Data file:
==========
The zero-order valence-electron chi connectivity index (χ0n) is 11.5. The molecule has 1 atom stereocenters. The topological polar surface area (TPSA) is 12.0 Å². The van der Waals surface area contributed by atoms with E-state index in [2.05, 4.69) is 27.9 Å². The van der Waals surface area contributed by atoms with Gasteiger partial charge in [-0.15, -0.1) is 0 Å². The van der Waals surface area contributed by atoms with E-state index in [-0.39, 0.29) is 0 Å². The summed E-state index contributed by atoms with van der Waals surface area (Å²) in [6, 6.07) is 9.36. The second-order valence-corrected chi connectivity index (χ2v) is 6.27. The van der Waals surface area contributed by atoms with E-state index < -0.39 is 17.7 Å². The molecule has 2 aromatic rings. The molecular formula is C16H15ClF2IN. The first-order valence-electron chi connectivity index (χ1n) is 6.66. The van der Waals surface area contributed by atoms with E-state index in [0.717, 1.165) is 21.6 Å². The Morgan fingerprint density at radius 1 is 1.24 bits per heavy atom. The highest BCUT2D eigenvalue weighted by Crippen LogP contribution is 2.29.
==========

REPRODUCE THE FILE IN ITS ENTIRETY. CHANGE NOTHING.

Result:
The zero-order valence-electron chi connectivity index (χ0n) is 11.5. The molecule has 1 atom stereocenters. The topological polar surface area (TPSA) is 12.0 Å². The van der Waals surface area contributed by atoms with E-state index in [2.05, 4.69) is 27.9 Å². The van der Waals surface area contributed by atoms with Gasteiger partial charge in [-0.15, -0.1) is 0 Å². The van der Waals surface area contributed by atoms with E-state index in [-0.39, 0.29) is 0 Å². The summed E-state index contributed by atoms with van der Waals surface area (Å²) in [6, 6.07) is 9.36. The second-order valence-corrected chi connectivity index (χ2v) is 6.27. The van der Waals surface area contributed by atoms with E-state index < -0.39 is 17.7 Å². The molecule has 2 aromatic rings. The molecular formula is C16H15ClF2IN. The first-order valence-electron chi connectivity index (χ1n) is 6.66. The van der Waals surface area contributed by atoms with E-state index in [0.717, 1.165) is 21.6 Å². The Morgan fingerprint density at radius 1 is 1.24 bits per heavy atom. The highest BCUT2D eigenvalue weighted by Crippen LogP contribution is 2.29.